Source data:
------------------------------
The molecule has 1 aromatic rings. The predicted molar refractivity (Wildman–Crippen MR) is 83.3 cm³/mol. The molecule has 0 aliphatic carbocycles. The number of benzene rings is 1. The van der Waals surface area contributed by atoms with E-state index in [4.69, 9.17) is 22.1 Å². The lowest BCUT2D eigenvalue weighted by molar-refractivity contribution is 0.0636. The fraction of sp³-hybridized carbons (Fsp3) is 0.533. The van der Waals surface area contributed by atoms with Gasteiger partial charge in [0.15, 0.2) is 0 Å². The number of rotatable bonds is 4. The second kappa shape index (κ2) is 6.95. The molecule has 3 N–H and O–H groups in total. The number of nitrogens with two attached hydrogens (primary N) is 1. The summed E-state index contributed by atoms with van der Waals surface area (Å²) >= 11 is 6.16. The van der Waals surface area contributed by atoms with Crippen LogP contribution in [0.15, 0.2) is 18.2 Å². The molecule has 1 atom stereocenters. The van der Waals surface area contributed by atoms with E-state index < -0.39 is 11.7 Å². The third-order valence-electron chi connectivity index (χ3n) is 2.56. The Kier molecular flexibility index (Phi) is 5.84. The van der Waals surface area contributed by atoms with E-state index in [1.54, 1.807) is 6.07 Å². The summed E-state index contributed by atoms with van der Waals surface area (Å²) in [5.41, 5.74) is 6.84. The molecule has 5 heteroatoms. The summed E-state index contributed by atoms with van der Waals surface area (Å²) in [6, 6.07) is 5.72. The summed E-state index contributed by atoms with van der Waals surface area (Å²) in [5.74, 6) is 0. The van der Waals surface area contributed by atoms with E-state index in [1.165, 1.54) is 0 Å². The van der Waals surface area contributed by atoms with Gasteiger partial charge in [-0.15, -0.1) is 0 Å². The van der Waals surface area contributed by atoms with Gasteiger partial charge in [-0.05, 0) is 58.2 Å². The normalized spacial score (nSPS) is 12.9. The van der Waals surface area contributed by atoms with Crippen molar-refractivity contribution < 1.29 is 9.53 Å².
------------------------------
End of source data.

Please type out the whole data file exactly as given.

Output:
The molecule has 1 aromatic rings. The predicted molar refractivity (Wildman–Crippen MR) is 83.3 cm³/mol. The molecule has 0 aliphatic carbocycles. The number of benzene rings is 1. The van der Waals surface area contributed by atoms with E-state index in [4.69, 9.17) is 22.1 Å². The lowest BCUT2D eigenvalue weighted by molar-refractivity contribution is 0.0636. The fraction of sp³-hybridized carbons (Fsp3) is 0.533. The van der Waals surface area contributed by atoms with Gasteiger partial charge in [0.15, 0.2) is 0 Å². The number of rotatable bonds is 4. The second kappa shape index (κ2) is 6.95. The molecule has 3 N–H and O–H groups in total. The number of nitrogens with two attached hydrogens (primary N) is 1. The summed E-state index contributed by atoms with van der Waals surface area (Å²) >= 11 is 6.16. The van der Waals surface area contributed by atoms with Crippen LogP contribution in [0.15, 0.2) is 18.2 Å². The molecule has 1 atom stereocenters. The van der Waals surface area contributed by atoms with E-state index < -0.39 is 11.7 Å². The third-order valence-electron chi connectivity index (χ3n) is 2.56. The Kier molecular flexibility index (Phi) is 5.84. The van der Waals surface area contributed by atoms with E-state index in [1.54, 1.807) is 6.07 Å². The summed E-state index contributed by atoms with van der Waals surface area (Å²) in [5.41, 5.74) is 6.84. The molecule has 5 heteroatoms. The summed E-state index contributed by atoms with van der Waals surface area (Å²) in [6, 6.07) is 5.72. The summed E-state index contributed by atoms with van der Waals surface area (Å²) in [5.74, 6) is 0. The van der Waals surface area contributed by atoms with E-state index in [1.165, 1.54) is 0 Å². The van der Waals surface area contributed by atoms with Gasteiger partial charge in [-0.15, -0.1) is 0 Å². The van der Waals surface area contributed by atoms with Gasteiger partial charge in [-0.05, 0) is 58.2 Å². The normalized spacial score (nSPS) is 12.9. The van der Waals surface area contributed by atoms with Crippen molar-refractivity contribution < 1.29 is 9.53 Å².